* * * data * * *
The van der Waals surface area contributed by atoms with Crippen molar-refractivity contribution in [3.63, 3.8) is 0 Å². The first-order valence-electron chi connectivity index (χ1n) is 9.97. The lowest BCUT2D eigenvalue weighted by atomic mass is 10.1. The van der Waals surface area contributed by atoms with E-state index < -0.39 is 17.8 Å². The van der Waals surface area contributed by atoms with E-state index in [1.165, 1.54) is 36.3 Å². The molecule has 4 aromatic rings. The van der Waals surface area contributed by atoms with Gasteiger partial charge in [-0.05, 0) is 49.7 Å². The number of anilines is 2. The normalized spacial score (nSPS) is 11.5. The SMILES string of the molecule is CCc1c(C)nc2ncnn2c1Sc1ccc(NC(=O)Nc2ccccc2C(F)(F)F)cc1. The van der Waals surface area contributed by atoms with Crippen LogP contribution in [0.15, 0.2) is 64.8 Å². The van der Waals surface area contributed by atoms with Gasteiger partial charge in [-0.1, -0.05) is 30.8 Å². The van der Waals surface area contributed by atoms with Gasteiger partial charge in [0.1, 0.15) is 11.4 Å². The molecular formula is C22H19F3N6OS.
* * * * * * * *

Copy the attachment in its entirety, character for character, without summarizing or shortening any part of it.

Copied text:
The van der Waals surface area contributed by atoms with Crippen molar-refractivity contribution in [3.63, 3.8) is 0 Å². The first-order valence-electron chi connectivity index (χ1n) is 9.97. The lowest BCUT2D eigenvalue weighted by atomic mass is 10.1. The van der Waals surface area contributed by atoms with E-state index < -0.39 is 17.8 Å². The van der Waals surface area contributed by atoms with E-state index in [1.165, 1.54) is 36.3 Å². The molecule has 4 aromatic rings. The van der Waals surface area contributed by atoms with Gasteiger partial charge in [-0.05, 0) is 49.7 Å². The number of anilines is 2. The normalized spacial score (nSPS) is 11.5. The SMILES string of the molecule is CCc1c(C)nc2ncnn2c1Sc1ccc(NC(=O)Nc2ccccc2C(F)(F)F)cc1. The van der Waals surface area contributed by atoms with Crippen LogP contribution in [0.15, 0.2) is 64.8 Å². The van der Waals surface area contributed by atoms with Gasteiger partial charge in [-0.1, -0.05) is 30.8 Å². The van der Waals surface area contributed by atoms with Gasteiger partial charge in [0.1, 0.15) is 11.4 Å². The molecular formula is C22H19F3N6OS.